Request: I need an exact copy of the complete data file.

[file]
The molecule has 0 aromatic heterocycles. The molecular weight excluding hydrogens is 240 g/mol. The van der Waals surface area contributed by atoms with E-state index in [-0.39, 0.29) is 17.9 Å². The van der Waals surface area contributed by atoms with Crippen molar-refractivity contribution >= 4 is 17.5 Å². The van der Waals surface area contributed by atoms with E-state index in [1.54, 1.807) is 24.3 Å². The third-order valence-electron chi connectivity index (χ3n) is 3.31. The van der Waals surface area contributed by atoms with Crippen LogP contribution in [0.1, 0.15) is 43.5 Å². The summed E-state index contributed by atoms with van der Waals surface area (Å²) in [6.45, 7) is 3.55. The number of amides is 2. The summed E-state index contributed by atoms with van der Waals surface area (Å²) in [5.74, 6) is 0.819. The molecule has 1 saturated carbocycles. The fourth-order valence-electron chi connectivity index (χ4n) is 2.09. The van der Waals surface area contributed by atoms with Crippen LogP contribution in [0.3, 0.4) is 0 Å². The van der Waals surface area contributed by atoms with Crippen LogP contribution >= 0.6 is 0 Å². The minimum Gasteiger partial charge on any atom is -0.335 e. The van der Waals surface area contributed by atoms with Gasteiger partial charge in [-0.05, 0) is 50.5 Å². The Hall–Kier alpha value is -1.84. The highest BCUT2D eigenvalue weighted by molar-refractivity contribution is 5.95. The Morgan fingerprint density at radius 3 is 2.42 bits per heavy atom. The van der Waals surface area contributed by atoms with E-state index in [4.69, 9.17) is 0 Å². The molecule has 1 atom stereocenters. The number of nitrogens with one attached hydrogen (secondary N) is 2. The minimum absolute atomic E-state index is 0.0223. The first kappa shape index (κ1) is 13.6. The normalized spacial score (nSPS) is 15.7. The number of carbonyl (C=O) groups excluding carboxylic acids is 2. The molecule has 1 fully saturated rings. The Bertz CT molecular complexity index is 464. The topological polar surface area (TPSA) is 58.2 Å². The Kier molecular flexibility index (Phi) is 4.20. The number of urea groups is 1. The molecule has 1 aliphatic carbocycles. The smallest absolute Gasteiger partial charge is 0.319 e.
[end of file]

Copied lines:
The molecule has 0 aromatic heterocycles. The molecular weight excluding hydrogens is 240 g/mol. The van der Waals surface area contributed by atoms with E-state index in [-0.39, 0.29) is 17.9 Å². The van der Waals surface area contributed by atoms with Crippen molar-refractivity contribution >= 4 is 17.5 Å². The van der Waals surface area contributed by atoms with E-state index in [1.54, 1.807) is 24.3 Å². The third-order valence-electron chi connectivity index (χ3n) is 3.31. The van der Waals surface area contributed by atoms with Crippen LogP contribution in [0.1, 0.15) is 43.5 Å². The summed E-state index contributed by atoms with van der Waals surface area (Å²) in [6.45, 7) is 3.55. The number of amides is 2. The summed E-state index contributed by atoms with van der Waals surface area (Å²) in [5.74, 6) is 0.819. The molecule has 1 saturated carbocycles. The fourth-order valence-electron chi connectivity index (χ4n) is 2.09. The van der Waals surface area contributed by atoms with Crippen LogP contribution in [0.3, 0.4) is 0 Å². The van der Waals surface area contributed by atoms with Crippen LogP contribution >= 0.6 is 0 Å². The minimum Gasteiger partial charge on any atom is -0.335 e. The van der Waals surface area contributed by atoms with Gasteiger partial charge in [-0.05, 0) is 50.5 Å². The Hall–Kier alpha value is -1.84. The highest BCUT2D eigenvalue weighted by molar-refractivity contribution is 5.95. The Morgan fingerprint density at radius 3 is 2.42 bits per heavy atom. The van der Waals surface area contributed by atoms with E-state index in [4.69, 9.17) is 0 Å². The molecule has 1 atom stereocenters. The number of nitrogens with one attached hydrogen (secondary N) is 2. The minimum absolute atomic E-state index is 0.0223. The first kappa shape index (κ1) is 13.6. The normalized spacial score (nSPS) is 15.7. The number of carbonyl (C=O) groups excluding carboxylic acids is 2. The molecule has 1 fully saturated rings. The Bertz CT molecular complexity index is 464. The topological polar surface area (TPSA) is 58.2 Å². The Kier molecular flexibility index (Phi) is 4.20. The number of urea groups is 1. The molecule has 1 aliphatic carbocycles. The smallest absolute Gasteiger partial charge is 0.319 e.